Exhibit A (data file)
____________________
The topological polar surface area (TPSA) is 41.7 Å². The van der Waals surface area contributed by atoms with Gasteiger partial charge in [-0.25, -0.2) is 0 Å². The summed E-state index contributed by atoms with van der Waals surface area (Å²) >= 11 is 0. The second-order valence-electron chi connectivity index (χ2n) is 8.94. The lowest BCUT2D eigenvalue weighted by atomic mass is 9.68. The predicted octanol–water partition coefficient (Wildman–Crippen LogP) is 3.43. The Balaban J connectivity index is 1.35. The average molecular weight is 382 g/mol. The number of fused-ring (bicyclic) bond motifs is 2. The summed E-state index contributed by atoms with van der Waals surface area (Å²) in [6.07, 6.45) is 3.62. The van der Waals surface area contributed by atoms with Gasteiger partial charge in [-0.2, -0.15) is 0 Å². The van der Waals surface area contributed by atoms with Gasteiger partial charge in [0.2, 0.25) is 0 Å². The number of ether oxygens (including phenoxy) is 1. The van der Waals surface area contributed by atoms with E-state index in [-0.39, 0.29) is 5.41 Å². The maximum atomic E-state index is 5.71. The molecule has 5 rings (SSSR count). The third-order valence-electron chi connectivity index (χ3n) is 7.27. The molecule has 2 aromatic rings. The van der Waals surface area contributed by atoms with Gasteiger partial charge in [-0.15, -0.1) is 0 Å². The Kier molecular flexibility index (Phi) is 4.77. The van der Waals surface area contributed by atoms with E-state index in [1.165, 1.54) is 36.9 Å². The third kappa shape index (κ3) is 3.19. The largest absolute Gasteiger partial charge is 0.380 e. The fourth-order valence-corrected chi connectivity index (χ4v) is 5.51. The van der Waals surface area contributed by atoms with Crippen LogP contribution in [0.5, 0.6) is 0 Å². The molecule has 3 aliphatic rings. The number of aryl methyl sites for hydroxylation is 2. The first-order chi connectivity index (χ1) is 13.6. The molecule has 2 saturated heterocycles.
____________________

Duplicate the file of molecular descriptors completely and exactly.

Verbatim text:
The topological polar surface area (TPSA) is 41.7 Å². The van der Waals surface area contributed by atoms with Gasteiger partial charge in [-0.25, -0.2) is 0 Å². The summed E-state index contributed by atoms with van der Waals surface area (Å²) >= 11 is 0. The second-order valence-electron chi connectivity index (χ2n) is 8.94. The lowest BCUT2D eigenvalue weighted by atomic mass is 9.68. The predicted octanol–water partition coefficient (Wildman–Crippen LogP) is 3.43. The Balaban J connectivity index is 1.35. The average molecular weight is 382 g/mol. The number of fused-ring (bicyclic) bond motifs is 2. The summed E-state index contributed by atoms with van der Waals surface area (Å²) in [6.07, 6.45) is 3.62. The van der Waals surface area contributed by atoms with Gasteiger partial charge in [-0.2, -0.15) is 0 Å². The van der Waals surface area contributed by atoms with Gasteiger partial charge in [0.2, 0.25) is 0 Å². The number of ether oxygens (including phenoxy) is 1. The van der Waals surface area contributed by atoms with E-state index in [-0.39, 0.29) is 5.41 Å². The maximum atomic E-state index is 5.71. The molecule has 5 rings (SSSR count). The third-order valence-electron chi connectivity index (χ3n) is 7.27. The molecule has 2 aromatic rings. The van der Waals surface area contributed by atoms with Gasteiger partial charge in [-0.15, -0.1) is 0 Å². The Kier molecular flexibility index (Phi) is 4.77. The van der Waals surface area contributed by atoms with E-state index in [1.165, 1.54) is 36.9 Å². The third kappa shape index (κ3) is 3.19. The largest absolute Gasteiger partial charge is 0.380 e. The fourth-order valence-corrected chi connectivity index (χ4v) is 5.51. The van der Waals surface area contributed by atoms with Crippen LogP contribution in [0.5, 0.6) is 0 Å². The molecule has 3 aliphatic rings. The number of aryl methyl sites for hydroxylation is 2. The first-order chi connectivity index (χ1) is 13.6. The molecule has 2 saturated heterocycles.